The film's 'in period' scenes (replicating the 18th century novel) are outnumbered by contemporary sequences in which Coogan and Brydon comment on their performances and, backstage, the producers review the rushes and rewrite the script as they go along. Thus, we see Coogan in the make-up trailer preparing for a scene, then performing it on the set, then turning to camera and commenting on the material. We are even shown him being interviewed for a supposed extra feature to be added to the film's DVD.

The funniest scenes are the improvised mock-rivalries between Coogan and Brydon. As they banter backstage, Brydon (are his teeth off-white, or yellow?) and Coogan (why don't his shoes make him seem taller?) both parody their own insecurities. Hilariously, Brydon even imitates Coogan's TV character, Alan Partridge, and Coogan spends much of the film in a futile attempt to disassociate himself from Partridge, the character that made him famous.

A Cock & Bull Story has deliberate echoes of other 18th century period films (it shares music cues with Kubrick's Barry Lyndon, for instance), though, more surprisingly, it has much in common with the films of Woody Allen. In Annie Hall, for example, the adult Allen observes and comments on re-enacted scenes of his childhood. The similarity is most striking in Stardust Memories, in which Allen plays a neurotic film comedian, an exaggerated version of himself. (However, Allen denies any autobiographical element, and feigns surprise when critics associate him with his Stardust Memories character.) A Cock & Bull Story and Stardust Memories both end in the same way, with the actors in a screening-room watching the film and, as it finishes, assessing its quality and discussing their own performances.

Thursday, 10 August 2006

Die Besten Filme Aller Zeiten

The German magazine Cinema, in its July issue, has published a list of the 100 greatest films ever made, based on votes from readers:

1. The Lord Of The Rings I-III
2. Pulp Fiction
3. Pirates Of The Caribbean: The Curse Of The Black Pearl
4. The Matrix
5. The Godfather
6. Star Wars V: The Empire Strikes Back
7. Fight Club
8. Titanic
9. The Godfather II
10. Forrest Gump
11. Gladiator
12. Star Wars III: Revenge Of The Sith
13. Star Wars VI: Return Of The Jedi
14. Sin City
15. Star Wars IV: A New Hope
16. Braveheart
17. Schindler's List
18. Star Wars I: The Phantom Menace
19. Seven
20. Terminator II: Judgment Day
21. The Silence Of The Lambs
22. The Godfather III
23. Kill Bill I
24. Once Upon A Time In The West
25. Die Hard
26. American Beauty
27. Star Wars II: Attack Of The Clones
28. Ice Age
29. High Noon
30. Alien
31. Leon
32. Brokeback Mountain
33. Dirty Dancing
34. Amelie
35. Dances With Wolves
36. Indiana Jones & The Last Crusade
37. The Shawshank Redemption
38. Saw
39. Raiders Of The Lost Ark
40. Some Like It Hot
41. Gone With The Wind
42. Once Upon A Time In America
43. King Kong
44. Moulin Rouge!
45. The Big Lebowski
46. The Blues Brothers
47. Donnie Darko
48. Casablanca
49. Crash
50. Back To The Future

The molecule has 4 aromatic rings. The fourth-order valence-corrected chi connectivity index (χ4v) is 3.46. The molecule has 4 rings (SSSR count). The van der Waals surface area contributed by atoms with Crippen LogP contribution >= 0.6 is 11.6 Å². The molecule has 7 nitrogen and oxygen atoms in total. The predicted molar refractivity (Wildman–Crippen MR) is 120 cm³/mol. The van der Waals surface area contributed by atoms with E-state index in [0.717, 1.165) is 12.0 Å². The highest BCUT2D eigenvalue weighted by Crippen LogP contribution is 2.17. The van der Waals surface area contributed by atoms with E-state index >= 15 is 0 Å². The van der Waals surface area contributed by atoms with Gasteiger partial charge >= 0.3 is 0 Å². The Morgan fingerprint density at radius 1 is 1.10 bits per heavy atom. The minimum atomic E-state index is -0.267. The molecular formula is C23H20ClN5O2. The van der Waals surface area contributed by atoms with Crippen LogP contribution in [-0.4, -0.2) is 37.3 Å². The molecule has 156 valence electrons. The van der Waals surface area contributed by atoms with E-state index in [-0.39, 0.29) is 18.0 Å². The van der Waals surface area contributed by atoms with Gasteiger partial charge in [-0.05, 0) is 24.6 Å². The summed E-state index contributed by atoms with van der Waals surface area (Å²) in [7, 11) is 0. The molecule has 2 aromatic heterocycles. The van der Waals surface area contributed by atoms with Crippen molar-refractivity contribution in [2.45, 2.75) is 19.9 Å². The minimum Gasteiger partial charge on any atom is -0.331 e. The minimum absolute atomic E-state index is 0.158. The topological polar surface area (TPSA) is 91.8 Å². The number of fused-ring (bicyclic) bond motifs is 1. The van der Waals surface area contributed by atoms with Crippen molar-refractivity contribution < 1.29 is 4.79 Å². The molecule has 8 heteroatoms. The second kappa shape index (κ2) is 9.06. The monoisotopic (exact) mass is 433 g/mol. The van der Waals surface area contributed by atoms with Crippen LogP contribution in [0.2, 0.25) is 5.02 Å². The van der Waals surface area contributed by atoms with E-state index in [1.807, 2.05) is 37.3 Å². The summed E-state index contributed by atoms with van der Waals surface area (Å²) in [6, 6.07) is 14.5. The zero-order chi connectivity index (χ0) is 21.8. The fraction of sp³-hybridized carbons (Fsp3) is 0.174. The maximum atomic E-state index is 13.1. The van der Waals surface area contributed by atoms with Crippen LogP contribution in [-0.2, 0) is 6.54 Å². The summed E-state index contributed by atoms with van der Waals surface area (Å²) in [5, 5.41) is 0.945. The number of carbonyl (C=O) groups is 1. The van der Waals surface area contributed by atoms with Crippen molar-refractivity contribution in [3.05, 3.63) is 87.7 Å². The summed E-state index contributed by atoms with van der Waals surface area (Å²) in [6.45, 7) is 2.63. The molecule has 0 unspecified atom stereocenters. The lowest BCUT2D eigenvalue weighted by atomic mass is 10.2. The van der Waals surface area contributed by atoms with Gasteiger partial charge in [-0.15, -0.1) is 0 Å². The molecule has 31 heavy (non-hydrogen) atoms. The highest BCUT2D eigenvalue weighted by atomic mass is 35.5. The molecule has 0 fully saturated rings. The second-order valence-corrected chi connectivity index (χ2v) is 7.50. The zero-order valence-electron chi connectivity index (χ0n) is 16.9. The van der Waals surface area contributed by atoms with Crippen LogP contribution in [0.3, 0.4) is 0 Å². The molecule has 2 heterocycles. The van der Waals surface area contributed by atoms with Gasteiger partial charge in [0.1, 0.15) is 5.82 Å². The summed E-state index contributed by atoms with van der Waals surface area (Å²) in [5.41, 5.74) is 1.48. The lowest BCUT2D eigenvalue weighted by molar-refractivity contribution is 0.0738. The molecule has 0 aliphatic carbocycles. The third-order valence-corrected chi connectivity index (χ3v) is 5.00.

51. One Flew Over The Cuckoo's Nest
52. From Dusk Till Dawn
53. Pretty Woman
54. Memento
55. Harry Potter & The Goblet Of Fire
56. The Usual Suspects
57. Die Hard II: Die Harder
58. Walk The Line
59. Monty Python's Life Of Brian
60. Dead Poets Society
61. Shrek
62. Garden State
63. Kill Bill II
64. Lost In Translation
65. Scarface
66. Aliens
67. A Clockwork Orange
68. Heat
69. Saving Private Ryan
70. Harry Potter & The Sorcerer's Stone
71. Spider-Man
72. Apocalypse Now
73. Blade Runner
74. Spider-Man II
75. The Thirteenth Floor
76. Die Hard III
77. Batman Begins
78. Face/Off
79. Shrek II
80. Taxi Driver
81. The Good, The Bad, & The Ugly
82. Cruel Intentions
83. The Sixth Sense
84. LA Confidential
85. Lethal Weapon
86. Love Actually
87. 1492: Conquest Of Paradise
88. Life Is Beautiful
89. Psycho
90. The Terminator
91. Murder She Said
92. City Of God
93. Million Dollar Baby
94. Reservoir Dogs
95. GoodFellas
96. Snatch
97. Armageddon
98. Big Fish
99. Finding Nemo
100. Independence Day

The magazine previously surveyed its readers in 2000, when their #1 choice was Schindler's List. What's surprising about this new list is the embracing of entire trilogies: Die Hard I-III are all included, as are The Godfather I-III. (Die Hard II-III and The Godfather III are usually [and rightly] ignored in such lists.) Uniquely, all six Star Wars films are included: not only the original trilogy (Star Wars IV-VI) but also the disappointing later trilogy (Star Wars I-III). With so many sequels and trilogies given individual entries, it seems strange to lump the Lord Of The Rings trilogy all together as one entry. There is a general preference for more recent films, as in most polls derived from public votes: King Kong is the Peter Jackson remake, and Scarface is the Brian de Palma remake. Some Like It Hot is the 1959 comic masterpiece, not the obscure 1939 comedy. Note also that Crash is the Paul Haggis Oscar-winner, not the scandalous David Cronenberg film, and Titanic is the James Cameron version.